and proposals that will be discussed and translated in affirmative actions and
9. My country has been
actively engaged in the preparation of this meeting. We are proud to have drafted,
together with the American and Caribbean countries, a balanced and comprehensive
document. The Santiago Declaration and Programme of Action cover meaningful
questions that are prioritary for the development of democratic and socially
inclusive societies in the Americas, such as the situation of afro-descendants,
indigenous peoples, without ignoring the victims of multiple
discrimination on the basis of gender, sexual orientation or physical challenges.
10. Over the Preparatory
Conference we exchanged ideas and tried to find common views, so the output
of this III World Conference could be as consequential as possible. The Brazilian
Delegation wishes that within some days we have a Declaration and a Plan of
Action that do reflect our diversity, but convey and translate our disposition
and our committment to work together for a world in which racism, racial discrimination,
xenophobia and intolerance are banned.
11. The problems posed
by the themes of this Conference are presented in every country represented
in this plenary. Every country, without exceptions. The re-emerging of xenophobic
manifestations, the materialization of hatred based on the non-acceptance of
differences, as well as religious conflicts are concrete instances of such problems.
We do not believe that the nominal condemnation of a particular people or country
is constructive for the overcoming of the shortsightedness that characterizes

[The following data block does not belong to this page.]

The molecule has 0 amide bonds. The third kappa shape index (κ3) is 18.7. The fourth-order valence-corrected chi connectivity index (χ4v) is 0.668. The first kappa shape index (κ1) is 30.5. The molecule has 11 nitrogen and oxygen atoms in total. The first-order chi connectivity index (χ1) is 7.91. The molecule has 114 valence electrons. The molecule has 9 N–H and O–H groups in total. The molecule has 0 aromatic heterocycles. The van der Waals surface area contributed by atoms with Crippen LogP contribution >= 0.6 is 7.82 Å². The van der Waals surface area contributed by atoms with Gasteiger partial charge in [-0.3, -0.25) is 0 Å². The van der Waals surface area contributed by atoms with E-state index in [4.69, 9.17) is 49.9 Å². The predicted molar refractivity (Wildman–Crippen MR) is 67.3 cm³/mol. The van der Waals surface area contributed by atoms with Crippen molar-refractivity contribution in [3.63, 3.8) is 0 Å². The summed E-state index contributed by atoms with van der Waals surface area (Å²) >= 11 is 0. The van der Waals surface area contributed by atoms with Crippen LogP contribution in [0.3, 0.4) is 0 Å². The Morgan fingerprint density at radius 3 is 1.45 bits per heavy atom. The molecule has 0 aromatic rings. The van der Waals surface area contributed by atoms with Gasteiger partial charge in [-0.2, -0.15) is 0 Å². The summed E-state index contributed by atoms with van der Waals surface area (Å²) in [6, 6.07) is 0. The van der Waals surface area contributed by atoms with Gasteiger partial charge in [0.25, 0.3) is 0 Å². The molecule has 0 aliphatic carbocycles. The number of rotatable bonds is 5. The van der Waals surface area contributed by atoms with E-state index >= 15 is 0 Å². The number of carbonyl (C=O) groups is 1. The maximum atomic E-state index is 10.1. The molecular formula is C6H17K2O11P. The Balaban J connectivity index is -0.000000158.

the topics that our Conference will be covering. We all are at the same time
accomplices and victims. What connects us here is the acknowledgment of a common
problem for which nobody is more responsible than anybody. This Conference is
not a tribunal. However, if one of the ties that binds us together is the recognition
of a common problem, another aspect uniting us is good will and determination
to solve it.
12. Bearing diversity in
mind, we are here to fight for a world that practices tolerance and does not
harass, causes suffering to or discriminates against on grounds of personal
differences. In this permanent effort the Brazilian Delegation brings a lesson
of tolerance and of recognition of the differences that unite us. President
Mandela recalls that "nobody is born hating a person for the colour of
its skin, or for the origin. People learn to hate and if they can learn to hate,
they can as well learn to love, for love is much more natural in the human heart
than hatred". The failure of our discussions in Durban would mean a defeat
greater than we can conceive. Beyond the differences that singularize us, there
is the innate humanity and dignity that identifies us all. It is not possible
to combat intolerance with further intolerance. The example should therefore
be given by us. This is the beauty of our task.